It's been nearly two years since we learned about Wells Fargo's (NYSE:WFC) fake-accounts scandal, which turned out to be the first in a series of damaging incidents to emerge.
In this clip from Industry Focus: Financials, host Shannon Jones and Fool.com contributor Matthew Frankel discuss why the scandals are still very much a part of this institution's business.
A full transcript follows the video.
This video was recorded on July 9, 2018.
Shannon Jones: Let's talk about Wells Fargo. Can you tell us more about the business and, really, the burning question that I think most investors want to know is, have they finally turned a corner?
Matt Frankel: We'll start with the business. Wells Fargo is the only one of the big four that is pretty much purely a commercial bank, as in they don't really engage in any investment banking activities. Even though they're such a big institution, their balance sheet looks like that of just a small savings-and-loan, just with much bigger numbers. They're primarily a commercial bank, and on paper, it looks pretty good. They're profitable. Return on equity is 12.3%, return on assets is 1.26%, so they're exceeding their benchmarks. Everything looks good in that respect.
But, if you've followed the financial news at all over the past couple of years, you know Wells Fargo's had some problems. They had their big fake accounts scandal, which came to light in September 2016, where it turns out they opened over three million unauthorized accounts. Over 5,000 Wells Fargo employees, to try to meet sales goals, behaved very badly. Since then, we've seen a string of, I call them mini-scandals, but they're really not that mini. They were overcharging people for mortgages, they were charging people for insurance on auto loans that really wasn't necessary. I was actually one of the people who got a notice that I was going to have to pay Wells Fargo auto insurance when I already had insurance somewhere else. It was a pain, but I cleared it up. A lot of customers just took them at their word that they needed this insurance.
Wells Fargo had a lot of bad stuff going for it. The thing that makes me say they're not out of the woods yet -- to be clear, they're doing a great job of trying to restore their image. Their annual report this year was actually called Rebuilding Trust, that was the title. You've probably seen some of the commercials -- Wells Fargo, reestablished in 2018. They're doing a great job of trying to clean up their image and make it clear to the public that their old ways are behind them.
But the thing that really keeps me from saying they've turned the corner is that the Federal Reserve slapped them with this gigantic penalty that's never been done before that says, essentially, they can't grow until they've shown substantial improvement, is how the Fed put it. First of all, what does "substantial improvement" mean? It's a very vague term. There's no clear timetable when they will be allowed to grow, when the Fed will lift that penalty. The second thing, this is a bank that's not allowed to grow at arguably the best growth environment for banks in decades.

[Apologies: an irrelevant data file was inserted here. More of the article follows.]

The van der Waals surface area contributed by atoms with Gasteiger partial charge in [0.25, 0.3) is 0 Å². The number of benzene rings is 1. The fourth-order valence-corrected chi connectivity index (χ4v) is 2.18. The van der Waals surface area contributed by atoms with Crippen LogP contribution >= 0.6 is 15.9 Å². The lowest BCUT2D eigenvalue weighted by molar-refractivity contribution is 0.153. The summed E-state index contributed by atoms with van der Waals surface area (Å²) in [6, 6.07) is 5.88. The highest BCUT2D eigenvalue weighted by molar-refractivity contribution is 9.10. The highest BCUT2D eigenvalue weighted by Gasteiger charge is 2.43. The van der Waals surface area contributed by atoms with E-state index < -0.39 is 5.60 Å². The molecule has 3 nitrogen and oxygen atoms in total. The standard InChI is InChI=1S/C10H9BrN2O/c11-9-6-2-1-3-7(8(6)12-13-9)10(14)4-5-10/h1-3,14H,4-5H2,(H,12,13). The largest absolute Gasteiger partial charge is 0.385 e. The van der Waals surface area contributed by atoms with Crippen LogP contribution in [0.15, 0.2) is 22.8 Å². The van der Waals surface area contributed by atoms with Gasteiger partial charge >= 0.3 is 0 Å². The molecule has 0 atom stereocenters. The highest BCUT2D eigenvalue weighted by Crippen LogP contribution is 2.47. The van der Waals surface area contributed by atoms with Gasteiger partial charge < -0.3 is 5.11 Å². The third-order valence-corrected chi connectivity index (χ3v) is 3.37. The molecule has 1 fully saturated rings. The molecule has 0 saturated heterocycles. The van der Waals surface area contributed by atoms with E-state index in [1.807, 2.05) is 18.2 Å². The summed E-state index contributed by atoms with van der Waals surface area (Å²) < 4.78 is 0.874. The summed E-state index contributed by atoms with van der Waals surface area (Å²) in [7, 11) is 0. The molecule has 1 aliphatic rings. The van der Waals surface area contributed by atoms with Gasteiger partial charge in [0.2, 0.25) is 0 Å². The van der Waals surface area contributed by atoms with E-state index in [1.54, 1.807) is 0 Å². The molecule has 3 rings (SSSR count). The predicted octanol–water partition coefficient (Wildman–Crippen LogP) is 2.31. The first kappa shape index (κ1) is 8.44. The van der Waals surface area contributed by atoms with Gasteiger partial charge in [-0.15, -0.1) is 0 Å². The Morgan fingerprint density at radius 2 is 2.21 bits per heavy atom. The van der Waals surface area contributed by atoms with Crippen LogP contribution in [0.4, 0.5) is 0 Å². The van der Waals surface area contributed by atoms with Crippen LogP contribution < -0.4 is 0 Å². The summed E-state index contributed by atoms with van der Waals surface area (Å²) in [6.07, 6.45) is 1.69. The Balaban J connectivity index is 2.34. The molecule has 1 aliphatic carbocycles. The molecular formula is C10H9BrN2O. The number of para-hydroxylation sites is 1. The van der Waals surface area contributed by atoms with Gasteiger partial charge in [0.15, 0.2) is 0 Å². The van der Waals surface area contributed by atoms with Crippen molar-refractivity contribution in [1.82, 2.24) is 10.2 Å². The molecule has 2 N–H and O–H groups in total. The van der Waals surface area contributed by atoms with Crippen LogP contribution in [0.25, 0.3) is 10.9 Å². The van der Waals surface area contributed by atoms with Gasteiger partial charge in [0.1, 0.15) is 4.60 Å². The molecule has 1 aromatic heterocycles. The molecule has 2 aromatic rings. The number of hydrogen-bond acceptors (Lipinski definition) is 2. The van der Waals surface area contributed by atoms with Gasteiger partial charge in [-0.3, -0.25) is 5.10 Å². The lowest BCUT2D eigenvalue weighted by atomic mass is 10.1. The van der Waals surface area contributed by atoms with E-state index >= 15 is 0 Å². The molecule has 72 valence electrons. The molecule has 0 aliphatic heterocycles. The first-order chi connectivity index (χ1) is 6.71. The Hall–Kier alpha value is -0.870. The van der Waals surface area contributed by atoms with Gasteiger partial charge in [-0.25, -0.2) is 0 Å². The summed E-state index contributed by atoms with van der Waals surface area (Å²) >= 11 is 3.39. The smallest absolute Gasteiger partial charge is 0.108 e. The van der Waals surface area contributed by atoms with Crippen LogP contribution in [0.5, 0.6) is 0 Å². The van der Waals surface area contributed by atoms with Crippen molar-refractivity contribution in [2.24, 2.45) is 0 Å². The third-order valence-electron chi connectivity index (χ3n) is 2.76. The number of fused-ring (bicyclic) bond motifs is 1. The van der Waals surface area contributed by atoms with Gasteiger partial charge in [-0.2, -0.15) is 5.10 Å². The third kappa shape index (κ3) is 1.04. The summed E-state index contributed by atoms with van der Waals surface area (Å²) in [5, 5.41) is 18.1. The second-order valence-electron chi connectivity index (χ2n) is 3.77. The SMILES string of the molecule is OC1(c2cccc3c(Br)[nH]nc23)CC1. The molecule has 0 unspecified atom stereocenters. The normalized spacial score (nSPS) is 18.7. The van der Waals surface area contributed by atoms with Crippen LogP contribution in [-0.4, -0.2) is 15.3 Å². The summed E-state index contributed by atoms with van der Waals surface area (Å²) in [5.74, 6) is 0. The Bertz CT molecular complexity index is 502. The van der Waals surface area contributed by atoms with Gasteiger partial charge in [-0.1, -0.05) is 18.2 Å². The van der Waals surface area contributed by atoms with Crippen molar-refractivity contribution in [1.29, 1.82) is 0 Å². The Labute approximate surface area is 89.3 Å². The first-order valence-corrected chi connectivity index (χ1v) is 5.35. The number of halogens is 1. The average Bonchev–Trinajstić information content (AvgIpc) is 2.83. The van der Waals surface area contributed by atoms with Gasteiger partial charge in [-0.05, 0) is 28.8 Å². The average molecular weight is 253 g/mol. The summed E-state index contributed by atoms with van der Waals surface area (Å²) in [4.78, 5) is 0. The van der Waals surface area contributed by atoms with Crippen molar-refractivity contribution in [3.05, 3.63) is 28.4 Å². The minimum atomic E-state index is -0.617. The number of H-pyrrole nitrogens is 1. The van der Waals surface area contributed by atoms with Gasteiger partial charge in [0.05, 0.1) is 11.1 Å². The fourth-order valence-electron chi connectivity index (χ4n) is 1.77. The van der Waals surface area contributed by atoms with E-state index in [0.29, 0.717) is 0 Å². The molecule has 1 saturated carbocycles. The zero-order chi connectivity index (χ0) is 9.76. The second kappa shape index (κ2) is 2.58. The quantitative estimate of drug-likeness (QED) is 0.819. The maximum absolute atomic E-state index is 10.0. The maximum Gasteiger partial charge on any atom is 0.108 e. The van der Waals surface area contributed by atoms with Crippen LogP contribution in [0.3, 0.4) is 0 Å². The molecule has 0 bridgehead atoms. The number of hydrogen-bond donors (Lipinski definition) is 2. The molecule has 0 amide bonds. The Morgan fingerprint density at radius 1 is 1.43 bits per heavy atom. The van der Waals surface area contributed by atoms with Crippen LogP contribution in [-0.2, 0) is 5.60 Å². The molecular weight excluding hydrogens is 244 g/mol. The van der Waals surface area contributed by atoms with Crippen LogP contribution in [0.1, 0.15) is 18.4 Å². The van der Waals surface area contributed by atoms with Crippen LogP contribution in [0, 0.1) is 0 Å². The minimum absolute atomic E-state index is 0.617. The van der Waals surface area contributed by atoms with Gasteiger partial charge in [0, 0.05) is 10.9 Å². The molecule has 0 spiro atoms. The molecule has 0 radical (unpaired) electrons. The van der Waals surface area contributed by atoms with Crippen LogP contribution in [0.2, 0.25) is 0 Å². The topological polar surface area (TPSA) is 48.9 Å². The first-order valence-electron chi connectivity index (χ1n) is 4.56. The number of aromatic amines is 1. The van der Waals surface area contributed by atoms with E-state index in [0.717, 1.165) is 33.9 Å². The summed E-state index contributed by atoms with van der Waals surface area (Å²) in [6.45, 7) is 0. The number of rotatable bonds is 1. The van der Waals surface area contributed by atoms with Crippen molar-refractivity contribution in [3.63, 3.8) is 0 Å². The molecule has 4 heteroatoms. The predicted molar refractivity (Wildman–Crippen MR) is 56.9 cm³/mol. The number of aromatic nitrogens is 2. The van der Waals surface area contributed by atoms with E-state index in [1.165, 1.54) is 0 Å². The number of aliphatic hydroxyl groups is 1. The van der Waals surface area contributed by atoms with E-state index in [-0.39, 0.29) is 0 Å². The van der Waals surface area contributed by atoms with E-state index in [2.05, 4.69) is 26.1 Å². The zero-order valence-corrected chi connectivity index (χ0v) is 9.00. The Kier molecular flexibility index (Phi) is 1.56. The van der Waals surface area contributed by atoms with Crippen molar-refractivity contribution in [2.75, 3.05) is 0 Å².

Wells Fargo, on paper, looks like they're doing OK. Growth, they're not doing great. First quarter, their loan portfolio shrank, their deposit base shrank a little bit, revenues went down, while all the others grew in those areas. Like I said, they're not allowed to grow right now, so that probably has something to do with it.
Wells Fargo is still great asset quality. They do a great job of risk management, always have. That's why they made it through the financial crisis in such great shape, and were able to scoop up Wachovia during the financial crisis, which was a game-changer for the bank. But, they behaved very badly, they got called on it, and they're still not out of the woods.
I would need much more clarity from the Federal Reserve before I could give my endorsement to this stock, even though Warren Buffett has -- it's interesting to point out. He said it will be the best performer of the big four banks over the next decade. Take that for what it's worth. Some of us clearly disagree.
Jones: Hard to argue when the Fed taps your growth, in terms of being a real good investment opportunity. I'm with you on that. The main concern for me with Wells Fargo is -- like you brought up, Matt -- at what point is substantial improvement actually achieved in the eyes of the Fed? What does that look like? And, will Wells Fargo be able to regain the trust of its customer base enough to say that it can now comfortably grow over the long term and sustainably? Too many question marks on this stock for me. We'll have to wait and see if Buffett's words hold true.
Matthew Frankel has no position in any of the stocks mentioned. Shannon Jones has no position in any of the stocks mentioned. The Motley Fool has no position in any of the stocks mentioned. The Motley Fool has a disclosure policy.